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Regulatory and Permitting Information Desktop Toolkit

Bulk Transmission Environment in Montana

Regulatory Information Overviews

Search for other summaries about Bulk Transmission regulations and permitting.


At a Glance

Jurisdiction: Montana

Environmental Review Process: Montana Facility Siting Act (MSFA) or if a project requires a state agency action, the agency and the developer must comply with the Montana Environmental Policy Act (MEPA).

Environmental Review Agency: Montana Department of Environmental Quality, Montana Environmental Quality Council

Type of State Environmental Review (Leasing Stage):

Type of State Environmental Review (Non-invasive Exploration):

Type of State Environmental Review (Invasive Exploration):

Type of State Environmental Review (Drilling):

Type of State Environmental Review (Power Plant Siting):

Contacts/Agencies: Montana Department of Environmental Quality, Montana Environmental Quality Council, Montana State Historic Preservation Office, Montana Fish, Wildlife & Parks, United States Environmental Protection Agency

State Environment Process

The state of Montana has a state-administered siting act for high voltage transmission lines, the Montana Facility Siting Act (MFSA).[1] An applicant must file an application with the Montana Department of Environmental Quality. The role of the state in permitting high voltage transmission lines is to approve or deny the Certificate of Compliance (CC) and to provide environmental review. [1]

Montana Environmental Policy Act Review Process

If a project requires a state agency action, the agency and the developer must comply with the Montana Environmental Policy Act (MEPA) unless the activities are otherwise exempt/excluded under Rule 17-4-607(5). MEPA is a procedural statute requiring public notice/comment and the consideration of alternatives, similar to the National Environmental Policy Act (NEPA). The MDEQ and the Montana Environmental Quality Council may be consulted by either the responsible agency or the developer during the MEPA process.

Cultural Resource Assessment Process

Typically, early consultation and close coordination with the Montana State Historic Preservation Office (SHPO) is necessary to prevent the inadvertent disruption of a historical site.

If heritage property or paleontological remains (hereafter “cultural resources”) are discovered on the project site, developers must comply with Montana state law. The discovery of cultural resources may require obtaining a permit and providing public notice and notice to Indian Tribes. Heritage property and paleontological remains are defined in Section 22-3-421 MCA. If the developer discovers cultural resources on any lands owned by the state, the developer must promptly report the presence of cultural resources to the SHPO and the Montana Department of Natural Resources & Conservation (MDNRC) and take all reasonable steps to ensure preservation of the cultural resources. [2] Upon a cultural resource discovery, the MDNRC will consult with the SHPO and determine whether it is necessary to prepare an antiquities inventory for the project area. After preparing an antiquities inventory (if required), the MDNRC considers the potential project effects and may require mitigation measures or excavation in order for the project to continue.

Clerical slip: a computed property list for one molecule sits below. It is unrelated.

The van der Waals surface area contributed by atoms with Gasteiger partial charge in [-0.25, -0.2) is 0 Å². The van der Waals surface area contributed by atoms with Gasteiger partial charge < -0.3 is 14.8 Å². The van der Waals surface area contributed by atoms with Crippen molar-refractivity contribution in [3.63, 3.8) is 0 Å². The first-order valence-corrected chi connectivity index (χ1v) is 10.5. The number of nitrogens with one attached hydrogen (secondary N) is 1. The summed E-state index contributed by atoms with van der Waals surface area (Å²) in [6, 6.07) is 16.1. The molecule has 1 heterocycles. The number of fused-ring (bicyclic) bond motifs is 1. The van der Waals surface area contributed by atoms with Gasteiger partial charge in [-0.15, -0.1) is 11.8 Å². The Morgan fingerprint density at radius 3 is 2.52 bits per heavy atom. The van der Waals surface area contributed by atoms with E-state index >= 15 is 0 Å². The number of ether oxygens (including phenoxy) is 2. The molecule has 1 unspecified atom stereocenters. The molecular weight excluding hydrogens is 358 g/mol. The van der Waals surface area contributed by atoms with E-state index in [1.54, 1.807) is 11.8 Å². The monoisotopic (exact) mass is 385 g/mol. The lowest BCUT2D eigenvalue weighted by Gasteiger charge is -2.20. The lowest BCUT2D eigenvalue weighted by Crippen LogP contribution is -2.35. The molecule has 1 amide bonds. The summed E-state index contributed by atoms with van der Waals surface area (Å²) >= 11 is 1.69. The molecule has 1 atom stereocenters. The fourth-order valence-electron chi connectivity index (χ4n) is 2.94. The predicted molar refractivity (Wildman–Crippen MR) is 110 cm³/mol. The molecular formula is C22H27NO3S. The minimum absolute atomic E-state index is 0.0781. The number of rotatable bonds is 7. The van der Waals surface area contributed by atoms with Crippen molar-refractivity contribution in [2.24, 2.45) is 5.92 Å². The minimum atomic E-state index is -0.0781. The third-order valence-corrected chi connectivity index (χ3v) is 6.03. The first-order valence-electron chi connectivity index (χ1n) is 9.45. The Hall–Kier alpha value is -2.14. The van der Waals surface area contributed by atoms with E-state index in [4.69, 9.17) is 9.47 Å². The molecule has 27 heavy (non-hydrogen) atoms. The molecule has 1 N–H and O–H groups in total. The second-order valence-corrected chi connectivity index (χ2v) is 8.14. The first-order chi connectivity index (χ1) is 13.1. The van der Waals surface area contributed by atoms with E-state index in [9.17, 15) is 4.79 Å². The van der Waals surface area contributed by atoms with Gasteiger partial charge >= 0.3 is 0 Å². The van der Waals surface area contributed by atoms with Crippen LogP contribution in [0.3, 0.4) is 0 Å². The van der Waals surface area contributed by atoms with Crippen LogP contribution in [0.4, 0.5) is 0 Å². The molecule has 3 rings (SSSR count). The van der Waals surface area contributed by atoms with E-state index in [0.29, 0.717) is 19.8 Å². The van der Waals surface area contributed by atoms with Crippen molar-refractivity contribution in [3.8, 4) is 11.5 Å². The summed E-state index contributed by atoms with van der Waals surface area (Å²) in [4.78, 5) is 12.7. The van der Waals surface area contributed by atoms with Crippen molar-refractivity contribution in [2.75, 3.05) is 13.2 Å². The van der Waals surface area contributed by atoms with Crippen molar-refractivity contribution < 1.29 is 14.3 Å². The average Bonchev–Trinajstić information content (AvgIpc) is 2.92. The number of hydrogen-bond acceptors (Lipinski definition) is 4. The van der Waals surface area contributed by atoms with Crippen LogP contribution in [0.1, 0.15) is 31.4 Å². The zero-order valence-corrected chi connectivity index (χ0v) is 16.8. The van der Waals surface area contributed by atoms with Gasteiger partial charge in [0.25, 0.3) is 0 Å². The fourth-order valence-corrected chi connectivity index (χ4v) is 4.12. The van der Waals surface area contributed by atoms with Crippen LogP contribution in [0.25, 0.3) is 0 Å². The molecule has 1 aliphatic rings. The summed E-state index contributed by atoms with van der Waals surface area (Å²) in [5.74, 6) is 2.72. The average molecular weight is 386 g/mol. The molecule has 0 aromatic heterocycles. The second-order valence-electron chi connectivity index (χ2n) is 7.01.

Biological Resource Assessment Process

Developers should consult with biologists within the Montana Fish, Wildlife & Parks (MFWP) division to determine whether protected wildlife habitats will be affected by the project. The MFWP will suggest approaches for avoiding or mitigating damage to local ecosystems.

Information regarding Federally listed Threatened and Endangered wildlife and plant species in Montana, including consultation requirements are included on the U.S. Fish & Wildlife Service Montana Ecological Services Field Office webpage.

Water Resource Assessment Process

Transmission line developers may be required to obtain several permits related to water quality issues, including permits for nonpoint source pollution, National Pollutant Discharge Elimination System (NPDES) permitting, and Section 401 water quality certification.

The Montana Department of Environmental Quality (MDEQ) administers a voluntary regulatory Nonpoint Source Pollution Management Program to control the impacts of nonpoint source pollution. The MDEQ program consists of public awareness, cooperation with other agencies and land owners, and the application of Best Management Practices (BMPs). Developers may choose to comply with the program.